Last month, Lumberton held it’s first food truck festival in downtown Lumberton. By many standards, it was a highly successful event, but I think one of its best contributions to Robeson County was overlooked.

Thousands of people attended the April 25 event, despite being rescheduled from the previous day because of a chance of rain. It was very well attended and fairly well managed. However, the most important thing offered is the one I least hear talked about — diversity.

In a county that boasts the rich diversity that Robeson does, it seems counterintuitive to suggest that bringing more diversity could make a big difference. However, when it comes to food, diversity is one that we don’t embrace enough.

One of the things that made me smile when I first read about the event was that among the 11 food trucks scheduled for the event, none would carry collard sandwiches, collard wraps, funnel cakes or hot dogs. Nothing against them, but you can get that most any time around here.

When I say we don’t always welcome diversity in Robeson County, what I mean is we as a community can sometimes be insular and set in our ways, a little weary of things we don’t know much about, and suspicious of all things “different.” It takes us some time, but when we come around, we do it big-time. Mexican restaurants do very well here, but I’m certain at first it took time to warm up to it. I’m sure the same might have been said for the first Chinese restaurants to surface in Robeson.

I was certain the organizers would catch some heat for not including popular RobCo staples, but I didn’t hear the first complaint. Instead, folks were delighted by samples of Jamaican, Venezuelan, Indian food, gourmet burgers and ice cream. There was a Southern food truck there, but I’ll venture to guess it had something different. I can’t say for sure because I didn’t visit it and had no plans to. I was there for something different, and I discovered most others were too.

Asian Indian food is my favorite, so I was ready as soon as the announcement came out about the festival. I wondered who in Robeson County would share my affinity for spicy food. To my bewilderment, the line for Indian food stretched and remained long all day. I usually don’t like to wait in long lines, but this time I felt obliged.

Food brings people together, and it did at the Lumberton Food Truck Festival. Reports suggest that as many as 4,000 people attended the event during its six-hour run. At least a couple of food trucks shut down from volume and demand. Others had dwindling offerings by the end of the day, a tasty testament of the demand.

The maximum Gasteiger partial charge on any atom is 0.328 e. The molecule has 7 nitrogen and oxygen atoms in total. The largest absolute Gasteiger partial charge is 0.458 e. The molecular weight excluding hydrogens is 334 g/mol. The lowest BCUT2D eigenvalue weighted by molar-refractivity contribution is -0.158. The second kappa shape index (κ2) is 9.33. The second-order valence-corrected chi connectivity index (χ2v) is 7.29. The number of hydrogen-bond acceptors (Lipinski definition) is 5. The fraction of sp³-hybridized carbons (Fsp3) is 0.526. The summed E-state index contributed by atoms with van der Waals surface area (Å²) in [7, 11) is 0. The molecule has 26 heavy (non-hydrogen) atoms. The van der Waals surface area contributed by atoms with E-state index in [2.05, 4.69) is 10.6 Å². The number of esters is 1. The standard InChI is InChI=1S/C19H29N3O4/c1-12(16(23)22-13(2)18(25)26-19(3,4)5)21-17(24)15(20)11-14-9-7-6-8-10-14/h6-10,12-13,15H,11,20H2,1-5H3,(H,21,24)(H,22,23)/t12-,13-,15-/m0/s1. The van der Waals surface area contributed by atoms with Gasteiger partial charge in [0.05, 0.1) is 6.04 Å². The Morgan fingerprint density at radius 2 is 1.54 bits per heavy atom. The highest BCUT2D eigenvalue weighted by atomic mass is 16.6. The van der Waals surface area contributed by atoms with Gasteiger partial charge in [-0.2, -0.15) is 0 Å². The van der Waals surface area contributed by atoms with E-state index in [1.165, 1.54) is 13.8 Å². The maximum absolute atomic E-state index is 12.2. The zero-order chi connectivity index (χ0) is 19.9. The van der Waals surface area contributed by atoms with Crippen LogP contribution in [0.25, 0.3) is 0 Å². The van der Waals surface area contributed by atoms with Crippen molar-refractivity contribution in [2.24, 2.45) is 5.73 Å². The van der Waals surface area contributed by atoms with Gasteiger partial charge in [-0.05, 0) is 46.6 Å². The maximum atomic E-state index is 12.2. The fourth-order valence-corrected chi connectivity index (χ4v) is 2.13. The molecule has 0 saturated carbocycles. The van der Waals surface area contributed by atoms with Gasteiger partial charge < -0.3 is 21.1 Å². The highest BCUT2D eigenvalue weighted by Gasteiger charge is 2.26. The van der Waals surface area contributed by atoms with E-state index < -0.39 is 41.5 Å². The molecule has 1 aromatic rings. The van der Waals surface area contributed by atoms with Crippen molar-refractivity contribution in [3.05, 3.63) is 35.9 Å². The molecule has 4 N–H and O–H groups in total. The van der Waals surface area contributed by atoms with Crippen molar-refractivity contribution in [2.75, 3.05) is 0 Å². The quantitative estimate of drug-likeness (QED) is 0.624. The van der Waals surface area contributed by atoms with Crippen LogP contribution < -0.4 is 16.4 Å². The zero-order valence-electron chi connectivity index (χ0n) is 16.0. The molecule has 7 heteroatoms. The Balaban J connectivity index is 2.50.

Food equals comfort, so it’s not unheard of for people to be a little suspect about food that is outside their normal comfort zone. I’ve always hated hearing about people visiting foreign countries only to seek out western fast-food options. That is part of the adventure, trying something new. That was a goal of this food truck festival, to introduce Robeson County to something new. That is what makes food so charming and appealing, it offers a window into diversity. And that is important in a county where some residents have never ventured elsewhere.

Diversity education is important in our global society more than ever, and what better way to introduce cultural diversity than by way of the taste buds. We all know someone who’s said “I’d never eat that…that doesn’t sound good to me…” That usually changes when they’ve been given the chance to try something truly unique. Food opens the doors of curiosity and understanding of other cultures.

Diversity gives us alternatives. I won’t say food trucks offer the healthiest fare but healthier options can be introduced through diversity, so maybe in the future that option will attract even more people.

And speaking of cultures, music goes well with food, and the diversity of local musicians spoke volumes about Robeson’s ever-growing embrace of culture. There was country, R&B, rock and soul. Coincidentally, two of the performers have been featured on American Idol, arguably the most famous music reality show in the world. And the Robeson County Arts Council’s “Arts on Elm” event was a nice complement to the food truck festival.

I say this a lot, but we need more events just like this in Robeson County, and not just once a year. I understand that planning takes time, but it seems we could ramp up the consistency, as we are now beginning to see a lot more synergy in downtown. Also, if the success of any of the attending food trucks is any indication, there are plenty of empty parking spaces in downtown Lumberton that could be occupied by one of the food vendors, and almost certainly a return on investment.

Even if one of its most valuable benefits was overshadowed, the food truck festival was a small stroke of genius. Can we please have another serving soon?

James Bass is the executive director of the Givens Performing Arts Center at The University of North Carolina at Pembroke. He can be reached at [email protected]